You don’t come across perfect free-agent fits that often. A lot of players fill needs, but not budgets. Some players fill needs and budgets, but not long-term plans. And so on. You know how it is.

I guess that makes today a special day, for today we have an excuse to talk about a rare perfect free-agent fit: A.J. Burnett and the Orioles.

On an otherwise slow Tuesday, this was the big news from Travis Sawchik of the Pittsburgh Tribune-Review:

According to Dan Connolly of the Baltimore Sun, the Orioles are “definitely” interested in Burnett. To a point where he now might be at the top of the club’s wish list, if one source is to be believed.

Cue an image in my head of a bunch of Orioles fans shouting “Finally!” in unison.

It’s been that kind of winter. The Jim Johnson trade is the biggest splash the Orioles have made, and that involved the Orioles losing the star closer. They only got Jemile Weeks in that deal, and other pieces brought in by Dan Duquette include Ryan Webb, David Lough, Delmon Young and Alfredo Aceves. Grant Balfour was almost signed, but then he wasn’t

After winning 93 games in 2012, the Orioles took a step back to 85 wins in 2013. If their offseason haul ends up looking like, well, that when all is said and done, another step back will be in the cards.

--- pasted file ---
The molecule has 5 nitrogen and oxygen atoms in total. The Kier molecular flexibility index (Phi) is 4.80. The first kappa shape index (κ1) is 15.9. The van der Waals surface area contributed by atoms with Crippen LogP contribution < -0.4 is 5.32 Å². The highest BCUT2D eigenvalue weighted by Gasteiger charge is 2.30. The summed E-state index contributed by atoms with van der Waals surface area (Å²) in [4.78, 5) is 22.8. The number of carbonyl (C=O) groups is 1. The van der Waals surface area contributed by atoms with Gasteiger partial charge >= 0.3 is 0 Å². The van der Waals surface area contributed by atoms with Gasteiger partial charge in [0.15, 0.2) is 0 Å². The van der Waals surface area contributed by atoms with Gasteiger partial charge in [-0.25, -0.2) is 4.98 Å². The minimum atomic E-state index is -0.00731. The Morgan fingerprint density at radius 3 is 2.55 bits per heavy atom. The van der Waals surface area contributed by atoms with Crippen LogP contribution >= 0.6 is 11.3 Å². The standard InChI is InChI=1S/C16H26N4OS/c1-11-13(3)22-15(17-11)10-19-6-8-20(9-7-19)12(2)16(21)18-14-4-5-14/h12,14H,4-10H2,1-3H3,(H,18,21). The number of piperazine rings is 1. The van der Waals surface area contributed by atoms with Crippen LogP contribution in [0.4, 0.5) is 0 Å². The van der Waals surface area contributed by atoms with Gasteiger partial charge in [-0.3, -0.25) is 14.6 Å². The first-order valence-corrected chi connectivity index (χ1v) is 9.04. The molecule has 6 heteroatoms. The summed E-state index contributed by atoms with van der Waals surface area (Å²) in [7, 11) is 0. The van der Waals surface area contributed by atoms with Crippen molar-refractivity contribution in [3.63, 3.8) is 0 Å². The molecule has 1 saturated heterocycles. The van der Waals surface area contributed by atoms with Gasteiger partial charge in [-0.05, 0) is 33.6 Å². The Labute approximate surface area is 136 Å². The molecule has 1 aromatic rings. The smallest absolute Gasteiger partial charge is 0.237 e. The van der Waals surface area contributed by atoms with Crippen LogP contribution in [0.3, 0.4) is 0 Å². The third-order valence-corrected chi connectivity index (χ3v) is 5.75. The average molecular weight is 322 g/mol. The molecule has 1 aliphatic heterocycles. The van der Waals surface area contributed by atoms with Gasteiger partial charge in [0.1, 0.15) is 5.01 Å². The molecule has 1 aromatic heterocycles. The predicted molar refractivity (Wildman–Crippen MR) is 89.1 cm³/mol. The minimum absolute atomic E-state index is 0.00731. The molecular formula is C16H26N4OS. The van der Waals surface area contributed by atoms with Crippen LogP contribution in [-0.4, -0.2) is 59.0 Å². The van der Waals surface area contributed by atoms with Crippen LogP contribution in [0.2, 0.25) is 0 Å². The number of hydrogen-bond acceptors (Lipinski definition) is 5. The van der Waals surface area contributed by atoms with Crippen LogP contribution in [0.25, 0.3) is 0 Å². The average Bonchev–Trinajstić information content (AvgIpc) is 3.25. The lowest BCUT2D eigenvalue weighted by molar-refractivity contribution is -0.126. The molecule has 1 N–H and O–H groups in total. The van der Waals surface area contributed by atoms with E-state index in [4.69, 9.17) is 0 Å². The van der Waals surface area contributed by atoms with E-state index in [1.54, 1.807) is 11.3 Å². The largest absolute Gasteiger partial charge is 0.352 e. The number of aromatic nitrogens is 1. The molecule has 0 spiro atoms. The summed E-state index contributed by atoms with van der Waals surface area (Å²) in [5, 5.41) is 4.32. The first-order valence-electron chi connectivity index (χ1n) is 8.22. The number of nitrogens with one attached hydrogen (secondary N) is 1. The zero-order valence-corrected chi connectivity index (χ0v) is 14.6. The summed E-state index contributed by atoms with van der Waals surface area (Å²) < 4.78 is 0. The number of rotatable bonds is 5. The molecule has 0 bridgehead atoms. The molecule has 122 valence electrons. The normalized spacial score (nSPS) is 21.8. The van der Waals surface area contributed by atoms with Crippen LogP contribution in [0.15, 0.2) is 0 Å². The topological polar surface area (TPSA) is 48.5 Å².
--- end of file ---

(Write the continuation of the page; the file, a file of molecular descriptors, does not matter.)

But Burnett? Besides being the big-ticket addition Orioles fans have been waiting for, he’s also a big-ticket addition the Orioles can make and one that would solve a big problem that needs solving.

As of now, Cot’s Baseball Contracts has Baltimore’s salary commitments for 2014 at a modest $72 million. Baseball-Reference has the club’s final payroll projected in the low $80 million range.

Baltimore opened 2013 at $92 million. If we look at the going price for pitching in this winter’s market and assume that Burnett can be signed for between $10 and $15 million, the Orioles’ payroll would either be hardly budging or only going up a few million bucks. Not a lot to ask, that.

Plus, there’s the fact that Burnett isn’t tied to draft-pick compensation after the Pirates declined to make him a qualifying offer. Couple that with how he’s a candidate for a one-year deal—he is 37 and was said to be weighing retirement, after all—and we’re looking at a signing that has virtually zero chance of hurting the Orioles in the long run.

As for the big problem Burnett would fix, well, maybe you haven’t looked at Baltimore’s projected rotation in a while. Right now, the only sure things are:

  1. Chris Tillman
  2. Wei-Yin Chen
  3. Bud Norris
  4. Miguel Gonzalez

And that’s it. The hope for the No. 5 spot is young right-hander Kevin Gausman, and the job may be his to lose given the lack of real competition.

So yeah, not good.

The lack of depth is concerning. And while there’s some decent talent in the mix, it’s really only decent. According to FanGraphs, none of the aforementioned five guys was worth more than 2.0 WAR in 2013. Steamer’s projections say that none will be worth more than 2.2 WAR in 2014.

Now we come to the point in our program where we portray Burnett as a white knight based on what he did in 2012 and 2013 and what he’s projected to do in 2014:

After a bounce-back 2012 season, Burnett was about twice as valuable as any Orioles starter in 2013. And right now, he’s projected to be considerably more valuable in 2014 than any Orioles starter.